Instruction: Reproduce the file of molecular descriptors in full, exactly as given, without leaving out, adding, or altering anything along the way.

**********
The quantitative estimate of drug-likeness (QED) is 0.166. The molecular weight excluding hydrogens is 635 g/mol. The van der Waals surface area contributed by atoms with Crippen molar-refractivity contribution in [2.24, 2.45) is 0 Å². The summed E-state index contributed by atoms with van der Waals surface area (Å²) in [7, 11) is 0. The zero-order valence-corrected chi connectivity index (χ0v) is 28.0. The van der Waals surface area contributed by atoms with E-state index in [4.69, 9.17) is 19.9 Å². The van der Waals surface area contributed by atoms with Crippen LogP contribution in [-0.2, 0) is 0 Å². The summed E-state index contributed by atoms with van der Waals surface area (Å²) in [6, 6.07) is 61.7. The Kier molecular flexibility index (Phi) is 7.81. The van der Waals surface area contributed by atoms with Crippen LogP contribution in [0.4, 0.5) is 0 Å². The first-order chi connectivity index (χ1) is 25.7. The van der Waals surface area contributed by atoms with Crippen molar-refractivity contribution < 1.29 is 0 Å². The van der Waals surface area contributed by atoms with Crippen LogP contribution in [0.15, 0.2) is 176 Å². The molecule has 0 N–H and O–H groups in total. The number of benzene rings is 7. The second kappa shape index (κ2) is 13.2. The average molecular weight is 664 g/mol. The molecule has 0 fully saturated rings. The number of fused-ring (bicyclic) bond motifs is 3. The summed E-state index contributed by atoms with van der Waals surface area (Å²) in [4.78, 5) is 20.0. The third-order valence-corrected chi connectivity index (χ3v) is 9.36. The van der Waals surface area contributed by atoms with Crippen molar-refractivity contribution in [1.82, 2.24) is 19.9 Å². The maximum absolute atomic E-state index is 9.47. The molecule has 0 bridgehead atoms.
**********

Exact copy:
The quantitative estimate of drug-likeness (QED) is 0.166. The molecular weight excluding hydrogens is 635 g/mol. The van der Waals surface area contributed by atoms with Crippen molar-refractivity contribution in [2.24, 2.45) is 0 Å². The summed E-state index contributed by atoms with van der Waals surface area (Å²) in [7, 11) is 0. The zero-order valence-corrected chi connectivity index (χ0v) is 28.0. The van der Waals surface area contributed by atoms with E-state index in [4.69, 9.17) is 19.9 Å². The van der Waals surface area contributed by atoms with Crippen LogP contribution in [-0.2, 0) is 0 Å². The summed E-state index contributed by atoms with van der Waals surface area (Å²) in [6, 6.07) is 61.7. The Kier molecular flexibility index (Phi) is 7.81. The van der Waals surface area contributed by atoms with Crippen LogP contribution in [0.4, 0.5) is 0 Å². The first-order chi connectivity index (χ1) is 25.7. The van der Waals surface area contributed by atoms with Crippen molar-refractivity contribution < 1.29 is 0 Å². The van der Waals surface area contributed by atoms with Crippen LogP contribution in [0.15, 0.2) is 176 Å². The molecule has 0 N–H and O–H groups in total. The number of benzene rings is 7. The second kappa shape index (κ2) is 13.2. The average molecular weight is 664 g/mol. The molecule has 0 fully saturated rings. The number of fused-ring (bicyclic) bond motifs is 3. The summed E-state index contributed by atoms with van der Waals surface area (Å²) in [4.78, 5) is 20.0. The third-order valence-corrected chi connectivity index (χ3v) is 9.36. The van der Waals surface area contributed by atoms with Crippen molar-refractivity contribution in [1.82, 2.24) is 19.9 Å². The maximum absolute atomic E-state index is 9.47. The molecule has 0 bridgehead atoms.